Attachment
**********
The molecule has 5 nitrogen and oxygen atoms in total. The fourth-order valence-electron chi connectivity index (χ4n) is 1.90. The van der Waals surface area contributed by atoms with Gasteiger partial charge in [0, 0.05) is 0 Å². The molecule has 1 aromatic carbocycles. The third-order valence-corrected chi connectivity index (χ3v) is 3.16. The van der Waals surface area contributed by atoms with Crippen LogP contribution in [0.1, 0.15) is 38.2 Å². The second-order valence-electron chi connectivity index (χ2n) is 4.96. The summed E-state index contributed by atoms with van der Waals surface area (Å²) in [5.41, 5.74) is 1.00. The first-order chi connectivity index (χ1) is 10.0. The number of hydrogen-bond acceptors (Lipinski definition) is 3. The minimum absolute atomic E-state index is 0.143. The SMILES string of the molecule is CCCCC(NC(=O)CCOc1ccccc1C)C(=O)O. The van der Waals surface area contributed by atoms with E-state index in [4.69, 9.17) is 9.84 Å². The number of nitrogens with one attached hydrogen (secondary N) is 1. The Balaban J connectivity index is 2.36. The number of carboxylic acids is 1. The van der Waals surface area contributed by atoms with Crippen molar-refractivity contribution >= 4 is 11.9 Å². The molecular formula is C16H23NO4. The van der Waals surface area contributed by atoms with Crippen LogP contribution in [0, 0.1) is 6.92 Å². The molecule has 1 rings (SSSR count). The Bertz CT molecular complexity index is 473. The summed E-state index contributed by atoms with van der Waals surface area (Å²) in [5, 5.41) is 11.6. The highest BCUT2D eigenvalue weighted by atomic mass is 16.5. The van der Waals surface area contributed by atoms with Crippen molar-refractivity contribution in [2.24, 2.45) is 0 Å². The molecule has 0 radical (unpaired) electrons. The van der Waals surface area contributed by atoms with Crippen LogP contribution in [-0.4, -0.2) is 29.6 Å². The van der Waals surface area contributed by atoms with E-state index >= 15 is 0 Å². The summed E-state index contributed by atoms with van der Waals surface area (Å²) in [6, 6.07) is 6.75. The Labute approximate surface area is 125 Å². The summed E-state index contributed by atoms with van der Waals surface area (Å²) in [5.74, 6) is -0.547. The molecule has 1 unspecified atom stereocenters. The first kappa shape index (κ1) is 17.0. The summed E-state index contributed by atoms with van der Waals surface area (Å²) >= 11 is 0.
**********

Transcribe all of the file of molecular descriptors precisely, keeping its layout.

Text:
The molecule has 5 nitrogen and oxygen atoms in total. The fourth-order valence-electron chi connectivity index (χ4n) is 1.90. The van der Waals surface area contributed by atoms with Gasteiger partial charge in [0, 0.05) is 0 Å². The molecule has 1 aromatic carbocycles. The third-order valence-corrected chi connectivity index (χ3v) is 3.16. The van der Waals surface area contributed by atoms with Crippen LogP contribution in [0.1, 0.15) is 38.2 Å². The second-order valence-electron chi connectivity index (χ2n) is 4.96. The summed E-state index contributed by atoms with van der Waals surface area (Å²) in [5.41, 5.74) is 1.00. The first-order chi connectivity index (χ1) is 10.0. The number of hydrogen-bond acceptors (Lipinski definition) is 3. The minimum absolute atomic E-state index is 0.143. The SMILES string of the molecule is CCCCC(NC(=O)CCOc1ccccc1C)C(=O)O. The van der Waals surface area contributed by atoms with E-state index in [4.69, 9.17) is 9.84 Å². The number of nitrogens with one attached hydrogen (secondary N) is 1. The Balaban J connectivity index is 2.36. The number of carboxylic acids is 1. The van der Waals surface area contributed by atoms with Crippen molar-refractivity contribution >= 4 is 11.9 Å². The molecular formula is C16H23NO4. The van der Waals surface area contributed by atoms with Crippen LogP contribution in [0, 0.1) is 6.92 Å². The molecule has 1 rings (SSSR count). The Bertz CT molecular complexity index is 473. The summed E-state index contributed by atoms with van der Waals surface area (Å²) in [5, 5.41) is 11.6. The highest BCUT2D eigenvalue weighted by atomic mass is 16.5. The van der Waals surface area contributed by atoms with Crippen molar-refractivity contribution in [2.24, 2.45) is 0 Å². The molecule has 0 radical (unpaired) electrons. The van der Waals surface area contributed by atoms with Crippen LogP contribution in [-0.4, -0.2) is 29.6 Å². The van der Waals surface area contributed by atoms with E-state index >= 15 is 0 Å². The summed E-state index contributed by atoms with van der Waals surface area (Å²) in [6, 6.07) is 6.75. The Labute approximate surface area is 125 Å². The summed E-state index contributed by atoms with van der Waals surface area (Å²) in [5.74, 6) is -0.547. The molecule has 1 unspecified atom stereocenters. The first kappa shape index (κ1) is 17.0. The summed E-state index contributed by atoms with van der Waals surface area (Å²) >= 11 is 0.